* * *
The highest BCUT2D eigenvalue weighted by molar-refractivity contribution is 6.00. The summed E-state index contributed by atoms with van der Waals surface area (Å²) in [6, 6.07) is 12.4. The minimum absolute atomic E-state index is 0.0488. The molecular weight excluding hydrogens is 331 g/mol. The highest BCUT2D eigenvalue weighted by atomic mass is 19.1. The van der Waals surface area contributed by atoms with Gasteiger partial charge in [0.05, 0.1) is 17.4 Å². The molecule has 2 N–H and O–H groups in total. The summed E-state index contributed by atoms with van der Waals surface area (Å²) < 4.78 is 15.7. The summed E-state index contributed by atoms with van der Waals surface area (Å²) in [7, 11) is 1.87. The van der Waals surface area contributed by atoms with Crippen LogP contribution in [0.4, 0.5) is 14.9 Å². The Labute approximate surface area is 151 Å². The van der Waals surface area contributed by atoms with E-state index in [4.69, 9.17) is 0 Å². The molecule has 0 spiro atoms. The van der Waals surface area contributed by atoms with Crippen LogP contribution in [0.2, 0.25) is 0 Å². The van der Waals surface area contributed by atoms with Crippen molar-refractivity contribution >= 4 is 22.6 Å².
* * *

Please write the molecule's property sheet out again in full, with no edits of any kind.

The highest BCUT2D eigenvalue weighted by molar-refractivity contribution is 6.00. The summed E-state index contributed by atoms with van der Waals surface area (Å²) in [6, 6.07) is 12.4. The minimum absolute atomic E-state index is 0.0488. The molecular weight excluding hydrogens is 331 g/mol. The highest BCUT2D eigenvalue weighted by atomic mass is 19.1. The van der Waals surface area contributed by atoms with Gasteiger partial charge in [0.05, 0.1) is 17.4 Å². The molecule has 2 N–H and O–H groups in total. The summed E-state index contributed by atoms with van der Waals surface area (Å²) < 4.78 is 15.7. The summed E-state index contributed by atoms with van der Waals surface area (Å²) in [7, 11) is 1.87. The van der Waals surface area contributed by atoms with Crippen LogP contribution in [0.4, 0.5) is 14.9 Å². The Labute approximate surface area is 151 Å². The van der Waals surface area contributed by atoms with E-state index in [4.69, 9.17) is 0 Å². The molecule has 0 spiro atoms. The van der Waals surface area contributed by atoms with Crippen LogP contribution in [0.2, 0.25) is 0 Å². The van der Waals surface area contributed by atoms with Crippen molar-refractivity contribution >= 4 is 22.6 Å².